"Turns out, nobody really knows."
That's how The Standard-Examiner Editorial Board recently answered the question, "Just how effective are school resource officers (SROs)?" ("Are school resource officers needed?" June 22)
The issue was raised after Kaysville Mayor Steve Hiatt suggested Layton city pay for a school resource officer at Kaysville's Fairfield Junior High School since the majority of its students are Layton residents.
The issue has since been resolved; Hiatt changed his position.
However, the question posed by the paper demands an answer.
So just how effective are school resource officers? Those who rely on their services throughout the school year --¬ like secondary school principals in the Davis School District --¬ say they are critical.
"I understand the concern some may have about SROs," says Bountiful Junior High School Principal Vicki Ingram, "but I think many miss the point of why they are so important in our schools and to our community.
"The program was not started to be a "solution" to legal issues that happen in schools," Ingram says, "but rather as a proactive way to try to build relationships with young adults to help prevent them from getting involved in illegal activities."
Spencer Hansen, principal of Centerville Junior High School, states: "School resource officers act as a liaison with our local police department.¬ They help keep us informed of sex offenders, violent offenders and recent parolees who are in our vicinity."
Clearfield High School Principal Suzi Jensen explains her school resource officer played a major role in maintaining a safe learning environment when the school went into lockdown. The action was taken when two nearby banks were robbed at gunpoint. At one point, the armed criminal was thought to have entered the school.
"His presence, actions,¬ and knowledge of our school and students provided a quick resolve to a situation that otherwise could have been chaotic and dangerous for all involved," Jensen says.
Central Davis Junior High School Principal Dave Tanner comments, "Our SRO has participated in our faculty meetings teaching and informing about gangs, safety, and other valuable information.¬ He is in our halls, lunchroom, after-school, at games and around the school developing relationships with students and staff."
Because of that relationship, Tanner said his SRO has prevented fights, learned about students carrying drugs and has kept students from leaving campus.
"He has also helped defuse several heated parents who have come into the office. He has also helped translate for the administrative team when we have met with parents who speak Spanish."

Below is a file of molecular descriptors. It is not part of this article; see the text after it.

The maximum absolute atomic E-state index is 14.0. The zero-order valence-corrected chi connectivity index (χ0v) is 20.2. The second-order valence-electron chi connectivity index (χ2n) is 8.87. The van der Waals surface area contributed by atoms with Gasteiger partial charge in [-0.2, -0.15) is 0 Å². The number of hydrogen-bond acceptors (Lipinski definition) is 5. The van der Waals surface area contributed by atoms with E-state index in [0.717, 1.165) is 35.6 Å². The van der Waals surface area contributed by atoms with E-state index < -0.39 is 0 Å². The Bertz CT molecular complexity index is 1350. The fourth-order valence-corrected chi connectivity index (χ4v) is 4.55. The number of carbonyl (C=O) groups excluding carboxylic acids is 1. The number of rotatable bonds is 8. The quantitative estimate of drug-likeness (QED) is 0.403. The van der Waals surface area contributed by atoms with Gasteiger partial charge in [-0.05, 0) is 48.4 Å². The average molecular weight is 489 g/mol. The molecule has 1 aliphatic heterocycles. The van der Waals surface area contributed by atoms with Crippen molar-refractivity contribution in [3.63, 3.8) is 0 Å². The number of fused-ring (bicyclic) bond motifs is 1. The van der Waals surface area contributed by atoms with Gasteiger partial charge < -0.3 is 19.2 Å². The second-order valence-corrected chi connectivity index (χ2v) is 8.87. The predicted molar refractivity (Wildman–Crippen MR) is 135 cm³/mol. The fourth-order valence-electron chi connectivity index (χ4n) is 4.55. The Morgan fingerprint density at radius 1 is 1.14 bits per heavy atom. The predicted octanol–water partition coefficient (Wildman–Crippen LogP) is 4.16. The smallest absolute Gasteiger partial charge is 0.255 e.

Tanner also shares an incident in which a "dad" approached a junior high school girl at a basketball game and asked her for her picture and phone number. After writing her phone number on his hand, he left the building, but was met by the SRO.
"He asked the dad if he knew the girl and he said 'No.' He then asked why he asked for her photo and number," Tanner said. "The man said he didn't. The SRO asked to see his hand. The man had a phone number written on it. Our SRO told him to wipe it off completely. When he had, he asked for the man's ID and then told him he was not allowed on any school grounds.
"I think about this one incident," Tanner says. "If he had not been at our game and took notice of what was happening, who knows what may have become of this situation and a young girl. This single incident was worth his yearly salary."
North Layton Junior High School Principal Kathryn Ashton says her school administrative team dealt with 91 students referred to the office for safe-school violations.¬ After each had an opportunity to speak with administrators and the SRO,¬ 26 were charged for their actions.¬
"I cannot say how many students would have violated school rules¬ without police presence," Ashton said, "but I can say that at the very least, 65 students changed their behavior because they were able to speak with a police officer before things got out of their control.¬
"Additionally, our¬ police officer is an invaluable resource to our parents," Ashton says.¬ "There have been countless times that a parent has called or come in to the school needing advice or correction by our police officer.¬ ¬ On top of this,¬ anytime¬ we have a concern about a student's well-being, our SRO is literally a door away.¬ He is immediately able to meet with the student, go to the student's home if necessary, speak with parents and contact family services if needed. These school officers are specially trained to deal with our unique age-group of people."
So, does nobody really know if SROs are effective? A simple response from any Davis School District secondary principal answers that question.
Chris Williams is the Communication and Partnerships director for the Davis School District.